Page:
Efeitos da terapia por fotobiomodulação nas variáveis metabólicas, hemodinâmicas e ventilatórias no diabetes mellitus tipo 2
Linares, Stephanie Nogueira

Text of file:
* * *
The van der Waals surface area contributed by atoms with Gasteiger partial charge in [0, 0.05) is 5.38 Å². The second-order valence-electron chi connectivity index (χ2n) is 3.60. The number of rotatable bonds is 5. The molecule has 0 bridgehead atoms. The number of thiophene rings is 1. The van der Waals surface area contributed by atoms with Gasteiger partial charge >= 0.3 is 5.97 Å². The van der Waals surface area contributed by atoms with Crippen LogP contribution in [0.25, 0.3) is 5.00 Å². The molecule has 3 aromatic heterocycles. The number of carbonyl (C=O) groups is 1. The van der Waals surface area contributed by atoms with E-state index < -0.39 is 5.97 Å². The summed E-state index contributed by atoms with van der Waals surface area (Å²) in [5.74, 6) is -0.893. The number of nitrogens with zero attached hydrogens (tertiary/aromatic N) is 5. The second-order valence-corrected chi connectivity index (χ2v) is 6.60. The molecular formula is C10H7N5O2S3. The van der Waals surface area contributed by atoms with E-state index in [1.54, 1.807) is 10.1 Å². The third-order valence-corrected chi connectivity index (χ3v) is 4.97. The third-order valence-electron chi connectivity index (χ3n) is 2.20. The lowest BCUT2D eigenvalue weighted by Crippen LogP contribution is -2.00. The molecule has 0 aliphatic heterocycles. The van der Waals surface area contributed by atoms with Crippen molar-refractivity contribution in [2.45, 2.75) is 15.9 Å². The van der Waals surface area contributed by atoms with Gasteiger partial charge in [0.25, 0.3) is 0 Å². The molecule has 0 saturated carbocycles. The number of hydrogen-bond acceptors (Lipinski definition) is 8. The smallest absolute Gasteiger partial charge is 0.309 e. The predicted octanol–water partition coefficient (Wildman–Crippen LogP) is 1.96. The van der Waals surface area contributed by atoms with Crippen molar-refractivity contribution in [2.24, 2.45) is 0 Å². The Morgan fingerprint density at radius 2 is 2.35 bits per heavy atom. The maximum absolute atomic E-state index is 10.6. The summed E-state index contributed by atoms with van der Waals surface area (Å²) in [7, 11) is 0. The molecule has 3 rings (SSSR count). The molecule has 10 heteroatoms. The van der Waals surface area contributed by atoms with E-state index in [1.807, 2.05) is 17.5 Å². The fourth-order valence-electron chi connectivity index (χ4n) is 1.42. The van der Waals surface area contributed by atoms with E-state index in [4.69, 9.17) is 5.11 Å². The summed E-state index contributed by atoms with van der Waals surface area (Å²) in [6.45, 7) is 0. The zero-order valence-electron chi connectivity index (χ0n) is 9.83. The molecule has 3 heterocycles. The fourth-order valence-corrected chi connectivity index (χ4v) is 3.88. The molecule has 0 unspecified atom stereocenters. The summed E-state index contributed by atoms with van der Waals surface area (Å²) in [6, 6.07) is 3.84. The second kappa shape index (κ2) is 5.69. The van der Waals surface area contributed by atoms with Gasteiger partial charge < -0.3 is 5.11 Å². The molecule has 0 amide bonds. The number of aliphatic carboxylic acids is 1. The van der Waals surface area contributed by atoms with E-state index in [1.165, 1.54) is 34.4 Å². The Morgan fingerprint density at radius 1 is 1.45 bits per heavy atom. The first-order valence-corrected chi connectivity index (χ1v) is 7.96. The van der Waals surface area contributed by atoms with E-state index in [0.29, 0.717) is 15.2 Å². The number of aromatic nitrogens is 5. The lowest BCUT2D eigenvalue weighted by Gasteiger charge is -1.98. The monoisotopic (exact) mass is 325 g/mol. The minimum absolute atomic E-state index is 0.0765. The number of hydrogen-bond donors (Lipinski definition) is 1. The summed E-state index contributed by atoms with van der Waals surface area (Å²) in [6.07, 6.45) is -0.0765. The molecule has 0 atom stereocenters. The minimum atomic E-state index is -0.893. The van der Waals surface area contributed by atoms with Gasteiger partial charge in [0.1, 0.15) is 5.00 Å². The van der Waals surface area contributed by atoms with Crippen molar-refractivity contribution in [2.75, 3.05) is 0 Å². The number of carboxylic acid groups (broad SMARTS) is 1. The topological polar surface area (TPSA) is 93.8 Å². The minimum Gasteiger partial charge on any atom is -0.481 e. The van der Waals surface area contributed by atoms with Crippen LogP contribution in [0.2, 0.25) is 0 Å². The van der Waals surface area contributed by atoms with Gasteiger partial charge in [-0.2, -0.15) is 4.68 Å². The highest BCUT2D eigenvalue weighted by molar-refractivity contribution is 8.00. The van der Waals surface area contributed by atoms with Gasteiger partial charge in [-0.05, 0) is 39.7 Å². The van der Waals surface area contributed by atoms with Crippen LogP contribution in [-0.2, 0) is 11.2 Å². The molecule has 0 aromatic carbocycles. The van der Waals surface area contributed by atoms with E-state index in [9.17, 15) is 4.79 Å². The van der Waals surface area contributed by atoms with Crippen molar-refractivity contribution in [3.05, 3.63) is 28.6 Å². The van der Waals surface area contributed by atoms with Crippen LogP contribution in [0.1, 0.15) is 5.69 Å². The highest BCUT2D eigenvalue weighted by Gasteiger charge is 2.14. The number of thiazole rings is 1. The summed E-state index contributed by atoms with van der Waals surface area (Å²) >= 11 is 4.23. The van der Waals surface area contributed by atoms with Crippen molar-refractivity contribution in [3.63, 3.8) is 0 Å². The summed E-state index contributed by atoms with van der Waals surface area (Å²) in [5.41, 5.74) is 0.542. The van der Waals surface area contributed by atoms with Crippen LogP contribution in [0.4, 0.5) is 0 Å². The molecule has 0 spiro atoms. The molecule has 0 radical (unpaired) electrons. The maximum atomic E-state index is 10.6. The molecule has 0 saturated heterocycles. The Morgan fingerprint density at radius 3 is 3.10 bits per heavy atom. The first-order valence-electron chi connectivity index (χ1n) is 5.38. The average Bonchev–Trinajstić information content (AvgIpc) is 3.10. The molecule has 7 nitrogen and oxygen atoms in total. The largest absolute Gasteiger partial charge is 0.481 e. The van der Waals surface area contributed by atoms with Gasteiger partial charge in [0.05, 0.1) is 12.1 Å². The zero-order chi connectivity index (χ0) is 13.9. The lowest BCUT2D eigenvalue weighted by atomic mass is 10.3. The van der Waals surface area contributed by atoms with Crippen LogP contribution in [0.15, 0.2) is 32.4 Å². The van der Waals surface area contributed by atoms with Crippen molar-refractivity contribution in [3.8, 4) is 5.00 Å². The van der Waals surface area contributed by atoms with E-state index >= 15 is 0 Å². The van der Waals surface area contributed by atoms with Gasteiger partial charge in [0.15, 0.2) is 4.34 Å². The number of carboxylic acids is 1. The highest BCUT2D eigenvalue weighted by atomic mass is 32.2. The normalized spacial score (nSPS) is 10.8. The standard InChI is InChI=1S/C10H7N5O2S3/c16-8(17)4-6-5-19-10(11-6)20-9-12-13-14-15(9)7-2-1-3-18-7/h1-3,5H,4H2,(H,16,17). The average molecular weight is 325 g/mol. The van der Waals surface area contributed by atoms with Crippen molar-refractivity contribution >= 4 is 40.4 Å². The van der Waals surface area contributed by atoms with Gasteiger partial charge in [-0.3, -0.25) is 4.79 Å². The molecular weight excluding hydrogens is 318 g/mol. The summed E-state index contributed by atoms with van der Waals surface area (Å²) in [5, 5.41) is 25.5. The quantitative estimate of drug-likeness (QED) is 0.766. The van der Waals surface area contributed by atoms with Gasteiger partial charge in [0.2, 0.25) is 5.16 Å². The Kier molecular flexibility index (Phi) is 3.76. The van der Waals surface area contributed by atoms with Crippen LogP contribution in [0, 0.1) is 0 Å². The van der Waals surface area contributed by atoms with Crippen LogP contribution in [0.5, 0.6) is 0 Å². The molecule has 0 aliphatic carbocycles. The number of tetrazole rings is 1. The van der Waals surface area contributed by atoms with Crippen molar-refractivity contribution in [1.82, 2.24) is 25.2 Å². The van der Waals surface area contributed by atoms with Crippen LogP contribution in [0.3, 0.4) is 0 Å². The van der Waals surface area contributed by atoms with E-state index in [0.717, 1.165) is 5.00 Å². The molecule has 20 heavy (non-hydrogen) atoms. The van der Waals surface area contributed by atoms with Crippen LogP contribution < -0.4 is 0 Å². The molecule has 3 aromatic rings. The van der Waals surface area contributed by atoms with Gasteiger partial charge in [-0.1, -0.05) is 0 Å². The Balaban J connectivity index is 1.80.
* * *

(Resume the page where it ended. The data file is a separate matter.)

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Study 1: Aim: to investigate, through the NIRS, the acute effects of PBMT by light emitting diode (LED) on the oxygen delivery and utilization in humans. Methods: Twelve healthy young participants were treated with a LED device (850 nm, 50 mW, 2 J) and sham applied over the proximal third of the flexor carpi ulnaris muscle of the left or right forearm selected in a random order. The LED was applied in direct contact with skin and the device was switched on for 40 s in 4 different interventions (I1, I2, I3 and I4) with a 3-minute interval between interventions. The sham condition was considered as the period before the first PBMT. The NIRS device was used to evaluate the relative changes in [O2Hb] and [HHb] before and after sham and interventions. Results: We found that PBMT statistically increased the [O2Hb] in 0.39 μM. Conclusion: These results demonstrate the potential of PBMT to increase oxygen availability. Study 2: Aim: The main purpose of this study was to verify the acute dose-response effect of PBMT by light emitting diodes (LEDs) on hemodynamic and metabolic responses in individuals with type 2 diabetes mellitus (T2DM). Methods: Thirteen participants with T2DM (age 52.6 ± 7.3 years) received PBMT by a light-emitting diode array (50 GaAIAs LEDs, 850 nm, 75 mW per diode) on the rectus and oblique abdomen, quadriceps femoris, triceps surae, and hamstrings muscle areas, bilaterally, using different energies treatments (sham, 75, 150, 300, 450 and 600 Joules - J) in random order with a wash out of at least 15 days apart. On the day of the experimental protocol, the subjects were placed at rest, to perform the first blood sample collection from the right ear lobe through a heparinized capillary, for later analysis of blood glucose and blood lactate levels. After 5 minutes of rest, PBMT (effective or sham) was applied, and a second blood sample was collected 1 minute after TFBM irradiation. Finally, 15 minutes after TFBM irradiation, the third blood collection was performed. Results: The TPBM by LEDs statistically decreased blood glucose levels in the 15 minutes after application of the 75 and 450 J irradiation protocol; reduced blood lactate levels 15 minutes after application of the 75, 450 and 600 J irradiation protocol; increased cardiac output (Q) and cardiac index (CI) in the 1st minute after application of the 75 and 300 J irradiation protocol; and reduced Q and HR in the 15 minutes after application of the 300 J and 600 J irradiation protocol, respectively. Conclusion: In conclusion, for positive modifications on hemodynamic variables, the ideal therapeutic window was the range from 75 to 300 J, whereas for the metabolic variables was from 450 to 600 J, with a power output of the 75 mW per diode LED. Study 3: Aim: The main purpose of this study was to evaluate the acute dose-response effects of TPBM associated with moderate intensity exercise, consisting of a constant load protocol (CL) followed by a binary pseudo random protocol (PRBS), in hemodynamic responses and cardiorespiratory adjustments in subjects with type 2 diabetes mellitus (T2DM). Methods: Thirteen men with T2DM (age 52.6 ± 7.3 years) received PBMT by a light-emitting diode array (50 GaAIAs LEDs, 850 nm, 75 mW per diode) on the rectus and oblique abdomen, quadriceps femoris, triceps surae, and hamstrings muscle areas, bilaterally, using different energies densities (sham, 75, 150, 300, 450 and 600 Joules - J) in random order with a washout of at least 15 days apart. After the application of TPBM, the volunteers were submitted to a CL followed by a PRBS. After the TFBM, the volunteers were submitted to an exercise protocol in cycle ergometer, consisting of a free load warm-up for 3 minutes and a CL, for a period of 6 minutes, performed at 80% of the ventilatory anaerobic threshold (VAT), achieved in a previous cardiopulmonary exercise test, and followed by a binary pseudorandom protocol (PRBS), for a time of 17 minutes and 30 seconds, with load stages that ranged from 20 to 80% of the VAT. Results: We found that TPBM enhanced the improvement of the dynamics (MNG) of Q with the energy of 600 J (p = 0.014). Conclusion: In conclusion, our findings showed that TFBM, previously applied to physical exercise, and in different energy densities, does not promote improvement in most cardiovascular and ventilatory responses. General conclusions of the study: The findings of this thesis allow us to conclude that: (1) PBMT applied in healthy young people is able to improve muscle tissue oxygenation; (2) PBMT applied in isolation, enhances the metabolic and hemodynamic responses at rest in the diabetic population, and (3) PBMT applied previously to an exercise protocol of moderate intensity and duration of 23 min, does not promotes distinct effects from the sham application in the hemodynamic variables and in the dynamics of the VO2.
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